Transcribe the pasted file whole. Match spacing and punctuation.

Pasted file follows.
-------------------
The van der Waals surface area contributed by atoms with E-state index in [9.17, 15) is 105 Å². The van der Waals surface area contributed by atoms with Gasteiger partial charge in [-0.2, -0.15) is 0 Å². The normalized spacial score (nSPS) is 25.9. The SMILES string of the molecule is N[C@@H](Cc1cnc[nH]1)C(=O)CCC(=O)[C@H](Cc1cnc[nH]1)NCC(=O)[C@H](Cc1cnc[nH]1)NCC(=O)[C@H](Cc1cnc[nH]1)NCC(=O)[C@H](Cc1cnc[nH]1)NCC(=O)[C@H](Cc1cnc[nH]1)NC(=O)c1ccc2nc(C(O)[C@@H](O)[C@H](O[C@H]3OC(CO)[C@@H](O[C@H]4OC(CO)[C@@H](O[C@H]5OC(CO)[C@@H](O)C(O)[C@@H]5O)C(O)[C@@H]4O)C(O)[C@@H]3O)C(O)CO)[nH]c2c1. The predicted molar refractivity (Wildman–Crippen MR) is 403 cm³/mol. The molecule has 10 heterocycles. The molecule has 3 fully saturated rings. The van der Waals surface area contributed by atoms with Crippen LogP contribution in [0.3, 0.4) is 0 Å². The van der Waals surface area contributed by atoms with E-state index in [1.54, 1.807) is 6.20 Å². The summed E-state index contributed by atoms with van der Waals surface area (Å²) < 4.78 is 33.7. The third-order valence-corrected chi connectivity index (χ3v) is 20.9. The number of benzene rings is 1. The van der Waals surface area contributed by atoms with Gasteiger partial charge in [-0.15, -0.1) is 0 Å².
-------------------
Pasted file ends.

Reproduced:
The van der Waals surface area contributed by atoms with E-state index in [9.17, 15) is 105 Å². The van der Waals surface area contributed by atoms with Gasteiger partial charge in [-0.2, -0.15) is 0 Å². The normalized spacial score (nSPS) is 25.9. The SMILES string of the molecule is N[C@@H](Cc1cnc[nH]1)C(=O)CCC(=O)[C@H](Cc1cnc[nH]1)NCC(=O)[C@H](Cc1cnc[nH]1)NCC(=O)[C@H](Cc1cnc[nH]1)NCC(=O)[C@H](Cc1cnc[nH]1)NCC(=O)[C@H](Cc1cnc[nH]1)NC(=O)c1ccc2nc(C(O)[C@@H](O)[C@H](O[C@H]3OC(CO)[C@@H](O[C@H]4OC(CO)[C@@H](O[C@H]5OC(CO)[C@@H](O)C(O)[C@@H]5O)C(O)[C@@H]4O)C(O)[C@@H]3O)C(O)CO)[nH]c2c1. The predicted molar refractivity (Wildman–Crippen MR) is 403 cm³/mol. The molecule has 10 heterocycles. The molecule has 3 fully saturated rings. The van der Waals surface area contributed by atoms with Crippen LogP contribution in [0.3, 0.4) is 0 Å². The van der Waals surface area contributed by atoms with E-state index in [1.54, 1.807) is 6.20 Å². The summed E-state index contributed by atoms with van der Waals surface area (Å²) < 4.78 is 33.7. The third-order valence-corrected chi connectivity index (χ3v) is 20.9. The number of benzene rings is 1. The van der Waals surface area contributed by atoms with Gasteiger partial charge in [-0.15, -0.1) is 0 Å².